As we start off a new year, it is worth examining if have inappropriately learned how to judge the ‘when to stop’ variable. When we are training and practicing, there are mental and physical aspects involved. Cardiovascular fitness and muscle mass are direct physical aspects, but the skill, coordination and mental fortitude are aspects that fall into the category of learning or neuromuscular control. When learning, often the last memory is the one that gets the strongest encoding in your brain. In this case, you are teaching your body to clearly remember the last rep of an exercise or training effort.
“Give Your All, Push through the Burn, Leave Nothing Behind, Go for Broke” are good motivational phrases for maximal effort in competition. But if adopted for every workout or exercise set, this attitude could be detrimental. At maximal effort, the desired form, our movement efficiency and desired quality of movement tends to deteriorate. At this moment, we are at risk for actually engraining a learned pattern somewhere between minimal competency and actual incompetence. We are at risk of unwittingly applying the Peter Principle from business management to our movement learning.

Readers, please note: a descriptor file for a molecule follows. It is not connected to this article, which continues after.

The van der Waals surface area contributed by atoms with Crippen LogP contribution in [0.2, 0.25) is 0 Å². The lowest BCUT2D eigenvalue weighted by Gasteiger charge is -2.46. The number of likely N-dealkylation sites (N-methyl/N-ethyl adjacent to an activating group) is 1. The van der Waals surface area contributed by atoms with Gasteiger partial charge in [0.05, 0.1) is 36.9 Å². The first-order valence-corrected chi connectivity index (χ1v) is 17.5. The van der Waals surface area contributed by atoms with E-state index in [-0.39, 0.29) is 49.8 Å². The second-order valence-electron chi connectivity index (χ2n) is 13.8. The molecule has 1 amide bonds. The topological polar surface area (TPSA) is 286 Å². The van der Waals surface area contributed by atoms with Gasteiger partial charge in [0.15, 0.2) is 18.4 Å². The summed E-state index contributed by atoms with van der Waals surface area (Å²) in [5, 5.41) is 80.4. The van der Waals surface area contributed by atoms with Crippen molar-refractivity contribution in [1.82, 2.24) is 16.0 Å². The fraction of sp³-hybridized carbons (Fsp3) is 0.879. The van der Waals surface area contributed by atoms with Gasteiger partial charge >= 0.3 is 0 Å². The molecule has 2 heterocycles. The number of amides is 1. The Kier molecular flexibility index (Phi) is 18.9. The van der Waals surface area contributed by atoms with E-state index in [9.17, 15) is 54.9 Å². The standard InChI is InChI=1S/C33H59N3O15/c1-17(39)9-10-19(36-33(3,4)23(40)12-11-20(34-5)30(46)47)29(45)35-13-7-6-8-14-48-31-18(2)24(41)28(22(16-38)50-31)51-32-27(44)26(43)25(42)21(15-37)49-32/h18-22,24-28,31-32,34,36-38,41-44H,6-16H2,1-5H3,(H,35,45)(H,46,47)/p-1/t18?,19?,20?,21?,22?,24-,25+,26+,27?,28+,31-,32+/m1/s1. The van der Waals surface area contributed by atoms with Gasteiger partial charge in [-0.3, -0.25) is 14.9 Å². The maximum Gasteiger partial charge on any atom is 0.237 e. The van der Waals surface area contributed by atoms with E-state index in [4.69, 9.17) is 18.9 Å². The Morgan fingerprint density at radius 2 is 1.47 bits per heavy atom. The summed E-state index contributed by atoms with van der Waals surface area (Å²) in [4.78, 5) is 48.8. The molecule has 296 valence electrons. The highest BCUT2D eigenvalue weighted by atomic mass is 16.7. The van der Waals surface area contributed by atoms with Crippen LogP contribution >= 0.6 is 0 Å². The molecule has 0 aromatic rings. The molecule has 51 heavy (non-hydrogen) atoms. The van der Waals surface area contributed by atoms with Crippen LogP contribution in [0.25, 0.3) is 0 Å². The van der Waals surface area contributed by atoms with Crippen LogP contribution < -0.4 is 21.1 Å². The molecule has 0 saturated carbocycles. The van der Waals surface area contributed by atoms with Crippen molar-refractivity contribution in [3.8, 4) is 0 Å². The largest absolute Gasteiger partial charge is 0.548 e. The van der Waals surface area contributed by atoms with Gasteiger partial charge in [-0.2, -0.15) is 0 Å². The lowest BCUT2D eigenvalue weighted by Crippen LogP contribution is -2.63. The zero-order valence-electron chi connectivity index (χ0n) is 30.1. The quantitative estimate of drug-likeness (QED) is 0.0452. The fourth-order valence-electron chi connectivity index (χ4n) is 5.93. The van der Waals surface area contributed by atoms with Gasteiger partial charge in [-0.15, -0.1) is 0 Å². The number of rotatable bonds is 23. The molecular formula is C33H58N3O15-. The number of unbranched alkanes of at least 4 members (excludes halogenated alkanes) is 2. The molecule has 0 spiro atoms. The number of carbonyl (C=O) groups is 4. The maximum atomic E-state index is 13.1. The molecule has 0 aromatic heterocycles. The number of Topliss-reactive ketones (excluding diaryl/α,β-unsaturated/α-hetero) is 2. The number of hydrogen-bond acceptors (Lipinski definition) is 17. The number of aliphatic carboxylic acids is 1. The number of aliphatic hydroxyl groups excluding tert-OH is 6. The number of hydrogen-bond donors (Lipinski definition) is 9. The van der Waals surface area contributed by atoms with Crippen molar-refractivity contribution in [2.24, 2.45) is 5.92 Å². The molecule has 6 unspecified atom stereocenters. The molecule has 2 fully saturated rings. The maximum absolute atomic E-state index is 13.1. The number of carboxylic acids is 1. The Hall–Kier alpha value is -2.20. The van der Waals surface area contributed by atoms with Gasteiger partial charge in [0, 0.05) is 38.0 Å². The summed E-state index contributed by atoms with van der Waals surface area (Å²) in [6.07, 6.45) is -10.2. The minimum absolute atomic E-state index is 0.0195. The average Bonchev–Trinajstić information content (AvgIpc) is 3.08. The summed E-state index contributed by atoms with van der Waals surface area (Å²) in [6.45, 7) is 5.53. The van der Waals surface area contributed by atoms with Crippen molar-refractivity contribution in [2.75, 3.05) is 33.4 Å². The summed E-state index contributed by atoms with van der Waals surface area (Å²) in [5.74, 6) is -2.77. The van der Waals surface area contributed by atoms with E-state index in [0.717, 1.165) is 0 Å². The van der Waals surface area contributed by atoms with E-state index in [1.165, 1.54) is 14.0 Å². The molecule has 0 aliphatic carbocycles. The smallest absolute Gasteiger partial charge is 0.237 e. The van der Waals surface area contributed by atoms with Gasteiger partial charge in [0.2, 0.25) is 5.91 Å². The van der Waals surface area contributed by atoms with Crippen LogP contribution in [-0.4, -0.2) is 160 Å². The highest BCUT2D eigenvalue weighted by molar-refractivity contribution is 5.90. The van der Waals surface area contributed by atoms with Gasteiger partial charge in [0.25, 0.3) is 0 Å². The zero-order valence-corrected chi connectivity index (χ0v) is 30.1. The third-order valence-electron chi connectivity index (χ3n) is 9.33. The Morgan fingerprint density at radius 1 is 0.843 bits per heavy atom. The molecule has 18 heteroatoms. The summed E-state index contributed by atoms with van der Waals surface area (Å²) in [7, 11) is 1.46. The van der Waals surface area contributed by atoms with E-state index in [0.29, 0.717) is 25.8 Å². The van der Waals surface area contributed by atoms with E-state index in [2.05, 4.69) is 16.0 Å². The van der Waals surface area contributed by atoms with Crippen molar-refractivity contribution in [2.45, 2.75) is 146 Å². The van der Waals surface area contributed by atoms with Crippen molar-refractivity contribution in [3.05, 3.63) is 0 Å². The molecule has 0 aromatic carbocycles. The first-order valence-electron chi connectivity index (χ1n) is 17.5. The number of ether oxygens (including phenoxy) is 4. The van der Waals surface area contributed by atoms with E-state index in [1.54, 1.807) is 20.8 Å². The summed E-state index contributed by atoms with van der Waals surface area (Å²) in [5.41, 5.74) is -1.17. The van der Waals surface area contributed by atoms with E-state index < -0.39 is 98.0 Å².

The ‘Peter Principle’ was a business management observation that in a business hierarchy people tend to get promoted until they reach a level where they are no longer competent for further promotion and then tend to remain at that position and continue to work at a level that is beyond their optimal competency. The implication is that nothing then gets done at optimal efficiency since everyone is pushed one step beyond their optimal performance. The organization is now made up of everyone doing more than what they are really good at and by default the whole system is limited from being in a position to truly thrive.
This is clearly not an optimal way to work, nor is it a good way to train ourselves for our health, fitness or anything else we do in our lives. Avoiding this trap is not that hard, as long as we recognize it and then focus on prioritizing our training effort around the sense of what simply feels good, efficient and comfortable. We have all experienced times when we are working hard, but things feel synced up or in flow and other times when that is not the case. Cultivate the ability to listen internally to your sense of the quality of your movement or activity. When your desired quality starts to deteriorate, ease off just a notch till you find a level you like and stay there. Soak in that experience for you brain to remember. If you can’t find the quality you want, pat yourself on the back for a job well done up to that point and walk away for the day. Learn to perform at your optimal competency, not struggle at the edge of incompetency. Every rep of every exercise should have the goal that you control the end point of the movement before it stops you. Lose of balance or lose of control of your form means that the exercise/movement is now controlling you, not your controlling it. Focus on staying clean and controlled so that your nervous system continuously learns competent confidence in movement.
Initially written for Endurance Magazine, February 2017